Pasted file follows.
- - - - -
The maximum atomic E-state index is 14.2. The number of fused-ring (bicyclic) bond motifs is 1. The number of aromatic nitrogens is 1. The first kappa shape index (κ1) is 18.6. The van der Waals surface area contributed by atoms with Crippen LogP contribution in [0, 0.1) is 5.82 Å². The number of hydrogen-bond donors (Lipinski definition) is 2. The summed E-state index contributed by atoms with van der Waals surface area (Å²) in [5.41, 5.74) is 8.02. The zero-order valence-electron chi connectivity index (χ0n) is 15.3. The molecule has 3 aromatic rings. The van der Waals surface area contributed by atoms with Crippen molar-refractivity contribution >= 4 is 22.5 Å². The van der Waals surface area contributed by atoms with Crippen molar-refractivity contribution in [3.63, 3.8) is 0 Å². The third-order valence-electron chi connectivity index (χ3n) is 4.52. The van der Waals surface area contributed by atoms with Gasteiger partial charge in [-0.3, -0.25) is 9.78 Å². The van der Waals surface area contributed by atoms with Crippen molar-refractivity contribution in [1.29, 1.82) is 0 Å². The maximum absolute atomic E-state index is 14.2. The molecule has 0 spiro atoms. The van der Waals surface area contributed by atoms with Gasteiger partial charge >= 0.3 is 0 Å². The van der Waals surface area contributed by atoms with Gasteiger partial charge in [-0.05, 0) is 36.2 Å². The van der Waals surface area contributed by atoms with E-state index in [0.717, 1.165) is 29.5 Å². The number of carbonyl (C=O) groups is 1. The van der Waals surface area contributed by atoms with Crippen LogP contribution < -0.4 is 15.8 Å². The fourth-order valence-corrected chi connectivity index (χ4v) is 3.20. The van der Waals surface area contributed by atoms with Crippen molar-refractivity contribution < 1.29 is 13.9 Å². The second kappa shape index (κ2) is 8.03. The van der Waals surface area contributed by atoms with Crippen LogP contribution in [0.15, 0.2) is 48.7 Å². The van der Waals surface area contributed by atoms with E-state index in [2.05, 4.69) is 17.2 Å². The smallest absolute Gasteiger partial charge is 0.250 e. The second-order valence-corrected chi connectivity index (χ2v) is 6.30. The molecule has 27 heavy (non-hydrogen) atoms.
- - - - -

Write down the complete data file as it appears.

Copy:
The maximum atomic E-state index is 14.2. The number of fused-ring (bicyclic) bond motifs is 1. The number of aromatic nitrogens is 1. The first kappa shape index (κ1) is 18.6. The van der Waals surface area contributed by atoms with Crippen LogP contribution in [0, 0.1) is 5.82 Å². The number of hydrogen-bond donors (Lipinski definition) is 2. The summed E-state index contributed by atoms with van der Waals surface area (Å²) in [5.41, 5.74) is 8.02. The zero-order valence-electron chi connectivity index (χ0n) is 15.3. The molecule has 3 aromatic rings. The van der Waals surface area contributed by atoms with Crippen molar-refractivity contribution >= 4 is 22.5 Å². The van der Waals surface area contributed by atoms with Crippen molar-refractivity contribution in [3.63, 3.8) is 0 Å². The third-order valence-electron chi connectivity index (χ3n) is 4.52. The van der Waals surface area contributed by atoms with Gasteiger partial charge in [-0.3, -0.25) is 9.78 Å². The van der Waals surface area contributed by atoms with Crippen molar-refractivity contribution in [1.29, 1.82) is 0 Å². The maximum absolute atomic E-state index is 14.2. The molecule has 0 spiro atoms. The van der Waals surface area contributed by atoms with Gasteiger partial charge >= 0.3 is 0 Å². The van der Waals surface area contributed by atoms with Gasteiger partial charge in [-0.05, 0) is 36.2 Å². The van der Waals surface area contributed by atoms with E-state index in [0.717, 1.165) is 29.5 Å². The number of carbonyl (C=O) groups is 1. The van der Waals surface area contributed by atoms with Crippen LogP contribution < -0.4 is 15.8 Å². The fourth-order valence-corrected chi connectivity index (χ4v) is 3.20. The van der Waals surface area contributed by atoms with Crippen molar-refractivity contribution < 1.29 is 13.9 Å². The second kappa shape index (κ2) is 8.03. The van der Waals surface area contributed by atoms with Crippen LogP contribution in [0.15, 0.2) is 48.7 Å². The van der Waals surface area contributed by atoms with E-state index in [2.05, 4.69) is 17.2 Å². The smallest absolute Gasteiger partial charge is 0.250 e. The second-order valence-corrected chi connectivity index (χ2v) is 6.30. The molecule has 27 heavy (non-hydrogen) atoms.